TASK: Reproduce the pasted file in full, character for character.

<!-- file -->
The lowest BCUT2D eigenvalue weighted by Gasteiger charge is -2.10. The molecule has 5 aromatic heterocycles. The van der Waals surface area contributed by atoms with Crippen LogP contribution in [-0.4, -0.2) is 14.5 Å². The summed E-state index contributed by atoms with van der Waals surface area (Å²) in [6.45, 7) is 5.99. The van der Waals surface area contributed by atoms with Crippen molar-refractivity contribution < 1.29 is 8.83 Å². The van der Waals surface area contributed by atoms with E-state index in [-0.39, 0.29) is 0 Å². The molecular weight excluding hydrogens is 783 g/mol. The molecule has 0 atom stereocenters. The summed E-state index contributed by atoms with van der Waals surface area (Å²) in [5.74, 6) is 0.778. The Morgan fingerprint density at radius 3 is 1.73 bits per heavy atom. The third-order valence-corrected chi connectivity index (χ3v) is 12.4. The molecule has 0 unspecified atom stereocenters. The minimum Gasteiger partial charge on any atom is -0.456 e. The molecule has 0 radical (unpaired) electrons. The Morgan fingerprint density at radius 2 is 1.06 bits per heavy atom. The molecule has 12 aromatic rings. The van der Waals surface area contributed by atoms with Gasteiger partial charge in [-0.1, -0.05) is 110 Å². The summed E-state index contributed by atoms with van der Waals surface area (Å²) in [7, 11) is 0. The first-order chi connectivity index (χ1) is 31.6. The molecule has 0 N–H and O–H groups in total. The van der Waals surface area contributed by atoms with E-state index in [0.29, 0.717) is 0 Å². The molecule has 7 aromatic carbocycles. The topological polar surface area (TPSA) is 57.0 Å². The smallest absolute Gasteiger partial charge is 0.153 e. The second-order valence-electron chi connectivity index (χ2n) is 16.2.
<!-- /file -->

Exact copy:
The lowest BCUT2D eigenvalue weighted by Gasteiger charge is -2.10. The molecule has 5 aromatic heterocycles. The van der Waals surface area contributed by atoms with Crippen LogP contribution in [-0.4, -0.2) is 14.5 Å². The summed E-state index contributed by atoms with van der Waals surface area (Å²) in [6.45, 7) is 5.99. The van der Waals surface area contributed by atoms with Crippen molar-refractivity contribution < 1.29 is 8.83 Å². The van der Waals surface area contributed by atoms with E-state index in [-0.39, 0.29) is 0 Å². The molecular weight excluding hydrogens is 783 g/mol. The molecule has 0 atom stereocenters. The summed E-state index contributed by atoms with van der Waals surface area (Å²) in [5.74, 6) is 0.778. The Morgan fingerprint density at radius 3 is 1.73 bits per heavy atom. The third-order valence-corrected chi connectivity index (χ3v) is 12.4. The molecule has 0 unspecified atom stereocenters. The minimum Gasteiger partial charge on any atom is -0.456 e. The molecule has 0 radical (unpaired) electrons. The Morgan fingerprint density at radius 2 is 1.06 bits per heavy atom. The molecule has 12 aromatic rings. The van der Waals surface area contributed by atoms with Gasteiger partial charge in [-0.1, -0.05) is 110 Å². The summed E-state index contributed by atoms with van der Waals surface area (Å²) in [7, 11) is 0. The first-order chi connectivity index (χ1) is 31.6. The molecule has 0 N–H and O–H groups in total. The van der Waals surface area contributed by atoms with E-state index in [0.29, 0.717) is 0 Å². The molecule has 7 aromatic carbocycles. The topological polar surface area (TPSA) is 57.0 Å². The smallest absolute Gasteiger partial charge is 0.153 e. The second-order valence-electron chi connectivity index (χ2n) is 16.2.